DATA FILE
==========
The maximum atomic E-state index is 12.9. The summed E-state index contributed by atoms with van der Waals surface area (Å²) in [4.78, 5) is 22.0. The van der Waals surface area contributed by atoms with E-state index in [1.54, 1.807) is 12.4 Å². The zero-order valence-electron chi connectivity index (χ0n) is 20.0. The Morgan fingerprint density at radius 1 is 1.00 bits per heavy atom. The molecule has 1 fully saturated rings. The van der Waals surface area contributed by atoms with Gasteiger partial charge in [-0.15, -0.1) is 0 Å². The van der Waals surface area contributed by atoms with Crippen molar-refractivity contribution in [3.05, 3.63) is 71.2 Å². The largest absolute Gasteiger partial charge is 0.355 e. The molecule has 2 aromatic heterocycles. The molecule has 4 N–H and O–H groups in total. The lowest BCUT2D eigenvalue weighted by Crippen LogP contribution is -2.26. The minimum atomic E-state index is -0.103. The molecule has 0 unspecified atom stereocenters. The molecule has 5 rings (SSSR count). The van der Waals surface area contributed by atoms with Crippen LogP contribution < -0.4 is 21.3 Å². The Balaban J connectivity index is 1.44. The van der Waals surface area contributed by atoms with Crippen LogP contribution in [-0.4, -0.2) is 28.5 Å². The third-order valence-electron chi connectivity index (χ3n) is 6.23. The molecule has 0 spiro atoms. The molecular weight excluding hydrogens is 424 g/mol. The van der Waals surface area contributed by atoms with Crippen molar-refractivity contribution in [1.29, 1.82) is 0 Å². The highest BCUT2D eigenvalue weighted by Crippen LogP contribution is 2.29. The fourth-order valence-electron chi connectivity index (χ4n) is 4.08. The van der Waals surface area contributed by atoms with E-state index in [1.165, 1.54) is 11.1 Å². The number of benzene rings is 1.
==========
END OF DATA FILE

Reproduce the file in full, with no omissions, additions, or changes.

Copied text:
The maximum atomic E-state index is 12.9. The summed E-state index contributed by atoms with van der Waals surface area (Å²) in [4.78, 5) is 22.0. The van der Waals surface area contributed by atoms with E-state index in [1.54, 1.807) is 12.4 Å². The zero-order valence-electron chi connectivity index (χ0n) is 20.0. The Morgan fingerprint density at radius 1 is 1.00 bits per heavy atom. The molecule has 1 fully saturated rings. The van der Waals surface area contributed by atoms with Gasteiger partial charge in [-0.15, -0.1) is 0 Å². The van der Waals surface area contributed by atoms with Crippen molar-refractivity contribution in [3.05, 3.63) is 71.2 Å². The largest absolute Gasteiger partial charge is 0.355 e. The molecule has 2 aromatic heterocycles. The molecule has 4 N–H and O–H groups in total. The lowest BCUT2D eigenvalue weighted by Crippen LogP contribution is -2.26. The minimum atomic E-state index is -0.103. The molecule has 0 unspecified atom stereocenters. The molecule has 5 rings (SSSR count). The van der Waals surface area contributed by atoms with Crippen LogP contribution < -0.4 is 21.3 Å². The Balaban J connectivity index is 1.44. The van der Waals surface area contributed by atoms with Crippen LogP contribution in [-0.4, -0.2) is 28.5 Å². The third-order valence-electron chi connectivity index (χ3n) is 6.23. The molecule has 0 spiro atoms. The molecular weight excluding hydrogens is 424 g/mol. The van der Waals surface area contributed by atoms with Crippen molar-refractivity contribution in [1.29, 1.82) is 0 Å². The highest BCUT2D eigenvalue weighted by Crippen LogP contribution is 2.29. The fourth-order valence-electron chi connectivity index (χ4n) is 4.08. The van der Waals surface area contributed by atoms with E-state index in [1.165, 1.54) is 11.1 Å². The number of benzene rings is 1.